Insurer's Refusal to Settle Claims Within Policy Limits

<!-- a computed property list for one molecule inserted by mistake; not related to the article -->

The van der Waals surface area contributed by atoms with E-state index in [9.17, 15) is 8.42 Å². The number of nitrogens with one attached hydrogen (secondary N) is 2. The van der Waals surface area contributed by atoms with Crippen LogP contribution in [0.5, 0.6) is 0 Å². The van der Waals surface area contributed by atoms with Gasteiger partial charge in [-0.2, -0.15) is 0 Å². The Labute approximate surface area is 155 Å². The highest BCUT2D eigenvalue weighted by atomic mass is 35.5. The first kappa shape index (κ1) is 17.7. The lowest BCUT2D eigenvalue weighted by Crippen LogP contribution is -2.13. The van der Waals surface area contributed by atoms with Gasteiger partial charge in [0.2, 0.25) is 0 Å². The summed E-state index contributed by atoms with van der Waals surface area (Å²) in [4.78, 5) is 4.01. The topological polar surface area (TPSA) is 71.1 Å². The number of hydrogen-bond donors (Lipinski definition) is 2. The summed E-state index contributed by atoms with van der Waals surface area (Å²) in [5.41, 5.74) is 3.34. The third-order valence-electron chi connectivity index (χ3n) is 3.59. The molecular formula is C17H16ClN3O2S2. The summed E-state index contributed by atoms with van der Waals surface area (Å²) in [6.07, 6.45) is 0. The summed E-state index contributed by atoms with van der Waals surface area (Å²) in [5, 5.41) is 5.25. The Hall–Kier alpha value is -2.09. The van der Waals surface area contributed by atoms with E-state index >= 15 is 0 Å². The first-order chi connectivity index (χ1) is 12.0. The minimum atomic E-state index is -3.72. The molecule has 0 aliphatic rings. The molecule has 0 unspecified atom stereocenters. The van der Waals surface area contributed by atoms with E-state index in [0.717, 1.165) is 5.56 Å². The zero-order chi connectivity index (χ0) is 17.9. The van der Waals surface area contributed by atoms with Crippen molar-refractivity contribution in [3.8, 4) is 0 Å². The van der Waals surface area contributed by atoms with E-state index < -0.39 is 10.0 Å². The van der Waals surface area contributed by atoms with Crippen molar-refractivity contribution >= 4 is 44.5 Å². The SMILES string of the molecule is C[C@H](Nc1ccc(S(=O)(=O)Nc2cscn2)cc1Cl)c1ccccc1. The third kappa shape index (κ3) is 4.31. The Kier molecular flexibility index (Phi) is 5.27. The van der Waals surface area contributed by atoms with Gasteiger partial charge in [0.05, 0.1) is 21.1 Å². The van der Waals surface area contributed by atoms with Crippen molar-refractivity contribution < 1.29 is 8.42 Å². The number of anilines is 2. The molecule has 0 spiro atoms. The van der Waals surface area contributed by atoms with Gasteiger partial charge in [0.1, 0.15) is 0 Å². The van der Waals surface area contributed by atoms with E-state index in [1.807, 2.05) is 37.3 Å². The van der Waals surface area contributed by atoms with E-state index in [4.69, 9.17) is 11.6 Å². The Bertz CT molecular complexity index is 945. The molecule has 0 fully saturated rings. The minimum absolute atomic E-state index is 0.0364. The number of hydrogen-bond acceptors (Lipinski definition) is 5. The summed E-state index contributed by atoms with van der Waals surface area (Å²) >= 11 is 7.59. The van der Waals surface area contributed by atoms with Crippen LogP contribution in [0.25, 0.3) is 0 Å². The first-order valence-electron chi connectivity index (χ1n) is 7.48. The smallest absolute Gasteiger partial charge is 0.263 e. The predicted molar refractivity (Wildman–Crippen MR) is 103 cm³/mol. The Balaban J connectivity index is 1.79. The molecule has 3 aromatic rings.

It is true that the early decisions holding liability insurers liable in tort for breach of the implied covenant involved the insurers' refusal to settle claims within policy limits when there was a "great risk of a recovery beyond the policy limits . . . ." (Comunale v. Traders & General Ins. Co., supra, 50 Cal. 2d at p. 659; Crisci v. Security Ins. Co. (1967) 66 Cal. 2d 425, 429-431 58 Cal. Rptr. 13, 426 P.2d 173). A consideration of the insured's exposure to liability in excess of policy limits continues to be a significant "factor in determining the reasonableness of the claimant's settlement offer" (Camelot by the Bay Condominium Owners' Assn. v. Scottsdale Ins. Co. (1994) 27 Cal. App. 4th 33, 51 32 Cal. Rptr. 2d 354), and the absence of such exposure to excess liability may under appropriate facts militate strongly against a finding of the insurer's bad faith. (Id. at pp. 51-53). But the doctrine of insurance bad faith now occupies a much larger area than potential liability to third parties for a recovery in excess of policy limits; it extends to first party insurance coverage (Gruenberg v. Aetna Ins. Co., supra, 9 Cal. 3d at p. 574) and allows recovery for consequential damages, such as mental suffering or economic loss, unrelated to policy limits. (Larraburu Bros., Inc. v. Royal Indem. Co. (9th Cir. 1979) 604 F.2d 1208, 1215). A line of decisions has found liability insurers liable for bad faith without relying on the risk of excess liability. ( J.B. Aguerre, Inc. v. American Guarantee & Liability Ins. Co. (1997) 59 Cal. App. 4th 6, 13 68 Cal. Rptr. 2d 837; Dalrymple v. United Services Auto. Assn. (1995) 40 Cal. App. 4th 497, 514 46 Cal. Rptr. 2d 845 dicta; Bodenhamer v. Superior Court (1987) 192 Cal. App. 3d 1472, 1476 238 Cal. Rptr. 177; Clark v. Bellefonte Ins. Co. (1980) 113 Cal. App. 3d 326, 337 169 Cal. Rptr. 832 dicta; cf. MacGregor Yacht Corp. v. State Comp. Ins. Fund (1998) 63 Cal. App. 4th 448 74 Cal. Rptr. 2d 473 implied duty in absence of tort liability). As explained in a leading text, "absent an excess judgment, there can be no bad faith action based on declining a reasonable offer to settle within policy limits. However, the insurer's refusal to settle may be actionable on some other basis." (Croskey et al., Cal. Practice Guide: Insurance Litigation, supra, P 12:359, p. 12B-35).